Former ML analyst Henry Blodget, the high flyer who fell from grace, is finding his voice over at Slate. He’s got a barn burner up right now on the Google IPO:
If we were acting rationally, we would just decide to invest in Google (or not) after the stock started trading, when we knew what we could buy it for, rather than now, when we have to guess. Because one goal of the auction is to reduce or eliminate the first-day pop, “winning” the auction won’t likely lead to the instant bonanza that usually makes people salivate about getting IPO shares. But, then again, other forms of entertainment—dinner and a show, say, or a visit to the circus—also waste money and time, and they’re wildly popular….
…There are multiple ways we can lose the Google game, and only one way we can win. We can lose—money, time, and/or potential profits—by:
1) bidding within the “winner” range, getting shares, and having the stock drop (likely);
2) bidding so high that our bid is dismissed as “speculative,” not getting shares, and having the stock rise (less likely); or,
3) underbidding, not getting shares, and having the stock rise (less likely)
The only way we can win, meanwhile, is if we bid in the “winner” range but below the price at which the stock trades in the aftermarket (highly unlikely). One reason IPO auctions have essentially been abandoned worldwide is that these odds stink. (Good thing we’re not acting rationally.)
…As for what other bidders will do, I suspect that many will play the Google auction game for the same reasons I plan to: out of curiosity and fun and/or the remote possibility of getting shares at a reasonable price. Some others, unfortunately, will probably participate because they “like the company” or “want to make money” or some other idiotic reason, and regardless of the outcome, some percentage of this group will probably sue.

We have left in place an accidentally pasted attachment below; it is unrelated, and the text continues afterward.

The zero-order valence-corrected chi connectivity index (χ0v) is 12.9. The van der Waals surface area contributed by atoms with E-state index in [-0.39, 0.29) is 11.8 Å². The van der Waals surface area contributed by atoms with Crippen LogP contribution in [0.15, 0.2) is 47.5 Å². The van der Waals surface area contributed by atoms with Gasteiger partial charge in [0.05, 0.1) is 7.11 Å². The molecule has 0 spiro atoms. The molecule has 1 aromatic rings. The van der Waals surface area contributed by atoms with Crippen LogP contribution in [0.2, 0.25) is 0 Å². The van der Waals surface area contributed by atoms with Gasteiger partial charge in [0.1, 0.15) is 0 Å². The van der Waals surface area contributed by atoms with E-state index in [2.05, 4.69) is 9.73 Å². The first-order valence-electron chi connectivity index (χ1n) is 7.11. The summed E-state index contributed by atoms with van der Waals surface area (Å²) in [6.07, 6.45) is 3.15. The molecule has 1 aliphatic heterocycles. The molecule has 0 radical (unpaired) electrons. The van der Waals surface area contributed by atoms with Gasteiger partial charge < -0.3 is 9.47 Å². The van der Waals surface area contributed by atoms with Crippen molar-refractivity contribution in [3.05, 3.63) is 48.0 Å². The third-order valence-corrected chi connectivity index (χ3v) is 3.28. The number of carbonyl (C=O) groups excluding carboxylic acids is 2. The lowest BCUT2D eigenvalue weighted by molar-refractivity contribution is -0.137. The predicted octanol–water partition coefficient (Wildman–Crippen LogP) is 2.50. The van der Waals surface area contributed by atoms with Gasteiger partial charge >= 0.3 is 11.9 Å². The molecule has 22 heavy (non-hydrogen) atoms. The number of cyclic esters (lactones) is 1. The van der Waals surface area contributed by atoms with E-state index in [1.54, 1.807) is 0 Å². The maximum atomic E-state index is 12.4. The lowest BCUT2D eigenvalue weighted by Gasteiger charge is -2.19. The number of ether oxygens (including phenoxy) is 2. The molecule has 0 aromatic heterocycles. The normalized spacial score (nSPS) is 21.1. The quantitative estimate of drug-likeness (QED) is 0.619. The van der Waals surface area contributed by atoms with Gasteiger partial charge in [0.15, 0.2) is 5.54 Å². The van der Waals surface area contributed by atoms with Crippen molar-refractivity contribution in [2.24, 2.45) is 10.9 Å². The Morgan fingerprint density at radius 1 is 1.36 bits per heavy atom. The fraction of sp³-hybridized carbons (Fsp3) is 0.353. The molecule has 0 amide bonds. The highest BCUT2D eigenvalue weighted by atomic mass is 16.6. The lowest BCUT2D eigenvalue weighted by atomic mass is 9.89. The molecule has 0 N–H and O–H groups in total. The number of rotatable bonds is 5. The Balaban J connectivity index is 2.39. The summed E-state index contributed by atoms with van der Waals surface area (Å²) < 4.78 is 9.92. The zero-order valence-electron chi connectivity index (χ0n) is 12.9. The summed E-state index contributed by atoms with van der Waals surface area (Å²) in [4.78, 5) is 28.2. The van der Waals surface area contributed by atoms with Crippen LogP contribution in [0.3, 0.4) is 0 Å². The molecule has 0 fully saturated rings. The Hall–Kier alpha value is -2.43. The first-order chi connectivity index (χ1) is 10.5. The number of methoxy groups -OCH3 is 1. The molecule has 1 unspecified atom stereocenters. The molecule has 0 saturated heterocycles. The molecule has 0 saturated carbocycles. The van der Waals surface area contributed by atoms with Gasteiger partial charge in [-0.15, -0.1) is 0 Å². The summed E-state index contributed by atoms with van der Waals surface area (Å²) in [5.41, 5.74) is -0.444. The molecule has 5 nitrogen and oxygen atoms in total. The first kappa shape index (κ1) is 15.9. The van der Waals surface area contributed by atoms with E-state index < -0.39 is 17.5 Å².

My favorite quote? Plays off the “Don’t touch the Google IPO” meme we’ve all seen in the press lately:
For the sake of balance, it bears noting that we will have the best odds of winning (making money, not just getting shares) if most potential bidders are so terrified of losing that they don’t bid: This will allow us to aim low, get stock, and then benefit when the great prudent majority—which refrained from bidding on the auction—piles on in the aftermarket. To maximize our chances, therefore, we should preach (preferably on national television) that participating in the auction is a terrible idea. In the months since Google announced the auction, scores of experts have done this. Many of them are probably now formulating bids.
Tip o’ the hat to JH….